Why do I pay more and more for less and less until the print edition of The Times disappears altogether? I’ll die soon, anyway, so it doesn’t really matter to either of us.
Good night and good luck.
I suggest you drop the name “Calendar” from this section. The word suggests a listing of events, all of which appear to have been abandoned. Bad move.
Surely you know that most of your subscribers still value the newspaper over internet news and we also watch a lot of TV. You took away movie theater schedules and now TV listings. The mini sports section is on the backside of California section. Watch for more people to unsubscribe.
Editor’s note: The movie theater schedules that appear in the paper are advertisements.
Bring back TV listings, please. All of my favorite parts of the paper have disappeared. I’m not sure why I still subscribe but for loyalty — bring back the remaining helpful section of the paper — the TV listings or you might, and should, lose subscribers.
One thing to consider: You have a loyal group of senior citizens who are accustomed to a “paper” version of the L.A. Times and do not have the skills, experience or patience to access online versions.
They subscribe to the paper for information and entertainment. As it is, today’s newspapers are an anemic version of what we grew up with but we have lowered our expectations and adjusted.
However, if you keep eliminating the few features we enjoy, we will be moving on to another method of finding ways to receive the features we want.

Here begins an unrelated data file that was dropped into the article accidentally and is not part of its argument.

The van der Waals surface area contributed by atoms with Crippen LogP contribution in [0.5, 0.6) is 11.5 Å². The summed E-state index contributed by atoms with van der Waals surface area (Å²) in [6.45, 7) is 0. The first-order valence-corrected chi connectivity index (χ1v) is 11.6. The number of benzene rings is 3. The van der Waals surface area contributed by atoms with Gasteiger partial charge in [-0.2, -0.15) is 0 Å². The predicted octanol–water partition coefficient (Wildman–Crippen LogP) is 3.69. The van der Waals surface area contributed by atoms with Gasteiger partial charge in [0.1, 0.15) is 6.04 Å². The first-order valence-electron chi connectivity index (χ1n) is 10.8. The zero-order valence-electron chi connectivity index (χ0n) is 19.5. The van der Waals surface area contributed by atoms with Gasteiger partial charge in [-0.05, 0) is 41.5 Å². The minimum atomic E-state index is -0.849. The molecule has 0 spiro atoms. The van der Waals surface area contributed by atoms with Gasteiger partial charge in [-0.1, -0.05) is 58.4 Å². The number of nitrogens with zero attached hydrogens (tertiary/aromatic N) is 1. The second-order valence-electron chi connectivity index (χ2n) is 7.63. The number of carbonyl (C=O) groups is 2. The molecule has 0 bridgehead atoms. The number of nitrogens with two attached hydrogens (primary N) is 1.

Rancho Palos Verdes
I put up with a lot in the totally left-wing propaganda L.A. Times because I like entertainment news, weather info, lotto results, comics and TV listings. Your explanation of the deletion of the TV listings section doesn’t even make any sense.
Bring back the TV listings within the month, or I will cancel my subscription.
No. We want TV listings.
From a subscriber who will probably cancel.
I guess the L.A. Times has kicked the seniors to the curb and decided that they no longer matter at all. Many seniors are not computer-savvy or not online at all.
Please reconsider the decision to no longer print the TV listings in the Times everyday.
Noooooo! I read the column listing TV shows every day so I don’t miss what is new.
As a reader of your paper for over 50 years, I am really sad to not see the TV guide.
Sometimes my DirecTV does not tape something or I want to check Hallmark/Lifetime movies to tape. Also, new shows coming up.
This is what I checked every day.
This guide has meant a lot to people and you did a great job at it. I hope you can help to get it back.
Why would you discontinue daily TV highlights? How does that make sense? It’s one of the few things the newspaper does better than anything online. It’s the first thing I look at in the morning, followed by the comics. (You better not be thinking about dropping the comics!)
I don’t plan to cancel my subscription, but I think dropping the TV grid and now highlights is shortsighted and will result in others canceling their subscriptions.
I’m angry about this decision, but I’m also rooting for The Times to survive and thrive.
I’d bet that a disproportionate share of your readers are older folks who want to see their TV listings. I think you are driving them away.
My biggest concern is getting notice of things on various PBS specials and unique shows on other channels that are not streamed.
Will they continue to be flagged in the Sunday edition?
West Los Angeles
Editor’s note: TV This Week will continue in print in Sunday Calendar and digitally in the Screen Gab newsletter (you can sign up here).
I avoid all (anti) social media, and I do not (as of now) stream television programming, which I fully acknowledge puts me squarely “behind the times” — a place Matt Brennan tells me is a lousy place to be, at least if you’re a newspaper with the word “Times” in your name.